Review Summary: Sound but stagnant.
Half the fun in writing about extreme metal comes from the liberties you're not just allowed, but actively encouraged, to take with your tone. Bombastic prose and allegories go hand-in-hand with the genre's inherent theatricality, which is why albums like Incantation's Profane Nexus
frustrate me to no end. It's competent to a fault, checking all the boxes for what seems like the twentieth time but rousing next to nothing in the process. All the while, Onward to Golgotha
just turned twenty-five – its bewitching candour continuing to prompt more conversation than this album ever will.
Maybe I'm just being too cynical, because Profane Nexus
is far from a hollow mockery of what came before it. Hell, composition-wise, it squares up to its ancestors fairly well; these veterans surely haven't lost their knack for segueing between cascading doom and oscillating tremolo lines with ample fluidity. “Visceral Hexahedron” and “Messiah Nostrum” both exploit this tactic to stirring effect, all the while ensuring that neither your foot nor head is ever stationary, and that your brows are suitably furrowed. Even at their most frenetic a la “Rites Of The Locust”, Incantation remain collected, delivering a tumult of riffs that sharply contrast with one another but tie together, thematically. However, that very fluidity, which is so valuable over the course of lone songs, has the side-effect of scuffing the lines between them.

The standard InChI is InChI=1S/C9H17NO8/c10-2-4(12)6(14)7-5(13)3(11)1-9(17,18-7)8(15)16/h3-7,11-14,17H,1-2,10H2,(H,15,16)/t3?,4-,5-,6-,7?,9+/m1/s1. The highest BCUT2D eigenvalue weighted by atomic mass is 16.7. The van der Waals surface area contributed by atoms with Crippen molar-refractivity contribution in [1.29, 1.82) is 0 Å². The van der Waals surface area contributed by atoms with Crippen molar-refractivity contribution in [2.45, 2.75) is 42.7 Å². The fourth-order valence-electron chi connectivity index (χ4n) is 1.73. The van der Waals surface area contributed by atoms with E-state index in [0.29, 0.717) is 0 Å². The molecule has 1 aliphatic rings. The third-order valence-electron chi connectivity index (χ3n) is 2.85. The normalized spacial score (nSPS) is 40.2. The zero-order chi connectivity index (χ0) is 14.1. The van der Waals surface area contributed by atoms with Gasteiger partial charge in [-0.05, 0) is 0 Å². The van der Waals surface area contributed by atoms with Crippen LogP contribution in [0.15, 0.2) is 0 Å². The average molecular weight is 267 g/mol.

Though points of interest are present, they become all-too-easy to miss while blunders stick out like sore thumbs. McEntee's growls become ever-more unpalatable as they're force-fed to you on the musically-barren “Incorporeal Despair”. That said, the wannabe-macabre bore of a performance isn't too much of a distraction, at least once the rest of the band turn the wick back up during the minute-long “Xipe Totec”. From here on in, riffs are delivered like jabs before knock-out doom segments; those with keen senses will note their handy execution, but what Incantation have retained in terms of musical prowess, they've forfeited in vision.
Everything is just too tidy and measured, right down to the typewriter drums and quintessentially Relapse
guitar-tone. 1995's Upon The Throne of Apocalypse
stands as a testament to a band that was once willing to demand something otherwise considered “too filthy”, but times have changed and Incantation have grown up, I guess. I can only convey through text what the source material imbues in me, and Profane Nexus
, for all of its adequacies, elicits little more than rose-tinted admiration for a group that gifted us more inspired works.